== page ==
366 Movies Like Deadpool (2016) (Page 5)

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Putting the inherent eeriness of stop motion animation to perfect use, Charlie Kaufman and Duke Johnson's Anomalisa create a legitimately disturbing experience of a man's paranoid delusions, as he tries desperately to make a real human connection while perceiving everyone around him as the same person. It's that (unfortunately) rare animated film that understands that this medium can tell complex, even terrifying, stories for grown-ups while respecting their intelligence. And it's still gorgeously put together, with seamless movements from the character puppets and evocative lighting and cinematography that puts the film firmly in the uncanny valley. It's a tougher watch than it looks, but the depth of feeling it captures is nothing short of totally human.

Genre: Animation, Comedy, Drama, Romance

Actor: David Thewlis, Jennifer Jason Leigh, Tom Noonan

Director: Charlie Kaufman, Duke Johnson

Rating: R

, 2018

A sweet and romantic German movie about two Berliners who meet randomly and go on a road trip to the south of Europe. It might seem like a silly premise but it's actually a philosophical movie, one that feels very realistic. The two characters debate human nature, politics, relationships, etc; almost throughout their trip. And they're played by excellent newcomers who ooze charisma and make the question of what will happen between them incredibly thrilling.

Genre: Comedy, Drama, Romance

Actor: Anton Spieker, Arndt Schwering-Sohnrey, Caroline Erikson, Hannah Schröder, Jörg Bundschuh, Mala Emde, Thomas Schmuckert

Director: Hans Weingartner

Rating: Not Rated

When Sr. Lino started his warehouse job, he had to work for 11 years before being able to sit down during work hours. This is because there was one chair, and he had to wait for his more senior colleague to retire before he could have his turn.

Now, many years later, he’s about to retire. A new recruit is sent to replace him just five days before he leaves. Sr. Lino is disgruntled that the new kid will only have to stand for five days, but on the second day, the kid brings a chair from home and sits.

Warehoused is a comedy about these two characters with completely different personalities as they interact during the few days left in Sr. Lino’s career. The most interesting thing is perhaps how little seems to happen: the warehouse is empty, unvisited, and yet religiously maintained by Sr. Lino.

It’s such a joy to watch the two actors carry this movie. And behind the funny and simple premise, there is a lot that this movie tries to deal with: deceit and lies, the weight of modern working life, and more.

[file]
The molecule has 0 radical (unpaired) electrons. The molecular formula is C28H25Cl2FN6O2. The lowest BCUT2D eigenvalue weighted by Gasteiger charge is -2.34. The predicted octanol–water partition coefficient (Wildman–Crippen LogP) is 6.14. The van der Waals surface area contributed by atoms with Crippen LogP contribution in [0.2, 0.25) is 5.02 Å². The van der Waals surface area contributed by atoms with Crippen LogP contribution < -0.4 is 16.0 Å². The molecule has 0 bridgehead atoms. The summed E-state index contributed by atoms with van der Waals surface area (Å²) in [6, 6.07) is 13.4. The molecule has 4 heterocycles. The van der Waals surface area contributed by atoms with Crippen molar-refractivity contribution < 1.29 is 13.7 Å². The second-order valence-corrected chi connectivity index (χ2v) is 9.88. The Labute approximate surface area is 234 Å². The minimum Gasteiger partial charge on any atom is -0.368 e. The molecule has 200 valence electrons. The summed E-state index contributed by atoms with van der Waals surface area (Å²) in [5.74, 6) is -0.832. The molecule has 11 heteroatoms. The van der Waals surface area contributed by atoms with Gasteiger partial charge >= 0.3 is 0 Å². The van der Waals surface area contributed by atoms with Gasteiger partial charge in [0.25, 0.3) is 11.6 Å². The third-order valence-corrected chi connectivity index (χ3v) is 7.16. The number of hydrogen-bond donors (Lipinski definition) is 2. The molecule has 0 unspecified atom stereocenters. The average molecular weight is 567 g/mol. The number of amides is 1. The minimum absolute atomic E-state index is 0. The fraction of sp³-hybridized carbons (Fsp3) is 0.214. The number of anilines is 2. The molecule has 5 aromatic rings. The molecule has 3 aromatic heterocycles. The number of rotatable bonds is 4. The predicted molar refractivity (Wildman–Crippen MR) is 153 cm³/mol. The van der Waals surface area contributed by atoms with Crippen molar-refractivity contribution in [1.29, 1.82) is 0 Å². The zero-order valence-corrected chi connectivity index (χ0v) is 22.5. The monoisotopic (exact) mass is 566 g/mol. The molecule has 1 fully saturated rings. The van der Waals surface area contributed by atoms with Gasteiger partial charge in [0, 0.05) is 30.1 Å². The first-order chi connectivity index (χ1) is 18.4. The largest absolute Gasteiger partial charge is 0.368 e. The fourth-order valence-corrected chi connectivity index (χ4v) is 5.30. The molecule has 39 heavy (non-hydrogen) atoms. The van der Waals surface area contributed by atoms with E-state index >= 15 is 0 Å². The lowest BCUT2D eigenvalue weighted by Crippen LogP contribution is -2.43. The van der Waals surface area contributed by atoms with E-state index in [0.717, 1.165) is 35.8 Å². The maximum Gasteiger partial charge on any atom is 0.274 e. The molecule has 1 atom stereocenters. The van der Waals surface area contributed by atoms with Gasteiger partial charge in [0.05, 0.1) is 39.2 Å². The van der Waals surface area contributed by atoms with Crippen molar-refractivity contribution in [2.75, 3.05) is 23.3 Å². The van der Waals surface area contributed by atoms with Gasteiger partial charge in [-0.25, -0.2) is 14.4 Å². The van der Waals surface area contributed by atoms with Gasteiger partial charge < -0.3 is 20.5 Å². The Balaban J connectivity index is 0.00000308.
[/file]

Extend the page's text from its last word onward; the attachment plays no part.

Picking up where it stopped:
Genre: Comedy, Drama

Actor: Hoze Meléndez, Jack Zagha Kababie, José Carlos Ruiz

Director: Jack Zagha Kababie

Rating: N/A, Not Rated

“They called me uppity. Uppity n*****. And I loved it”. That’s how this excellent documentary, about the first professional black racing driver Willy T. Ribbs, starts. It summarizes the strong personality of a champion who excelled in tracks that were filled with confederate flags.

The documentary explains the details of the difficulties that Ribbs went through in the 70s and 80s, but also the people who supported him and recognized his talent. It’s by no way a sad movie, on the contrary, even when Ribbs is talking about people spitting wherever he walks or about the death threats escalating, his unharmed determination is at the center of the story.

This is an inspiring documentary about a character who never got his worth in the history books. I was full of shivers by the first half-hour mark.

Genre: Documentary

Actor: Adam Carolla, Al Unser Jr., Bernie Ecclestone, Bobby Unser, Chase Austin, David Hobbs, Doug Boles, Geraldine Ribbs, Ian Brown, Nate Adams, Paul Newman, Phillip Ribbs, Willy T. Ribbs

Director: Adam Carolla, Nate Adams

Rating: Not Rated

To Hollywood's shame, it wasn’t until 1998 that a major feature made by Native American filmmakers was released. It was this charming indie gem that belatedly broke that new ground: based on author Sherman Alexie’s The Lone Ranger and Tonto Fistfight in Heaven, Smoke Signals retains the irreverent humor hinted at in its source material’s title while also being a genuinely heartfelt drama. Set across two cleverly interweaving timelines, it follows the fraught relationship between Victor and Thomas, two young men living on Idaho’s Coeur d’Alene Reservation who are forever linked by tragedy: as a baby, Thomas was saved from the house fire that killed his parents by Victor’s father Arnold (a great Gary Farmer), who soon spiraled into alcoholism and abandoned his young son. When Arnold dies suddenly, then, the duo embark on a perspective-changing road trip to collect his ashes.

Thomas’ nerdy earnestness and happy-go-lucky personality have always gotten on the nerves of the stoic Victor — who’s eaten up by resentment at his father for leaving — but the trip brings the disparate duo together. Though the movie honors their meaningful journey with a serious dramatic focus, it’s also shot through with sharp humor satirizing clichés about Native American people — a tonal complexity that makes it uncommonly accomplished, even without the added value of its all-too-rare perspective.

Genre: Comedy, Drama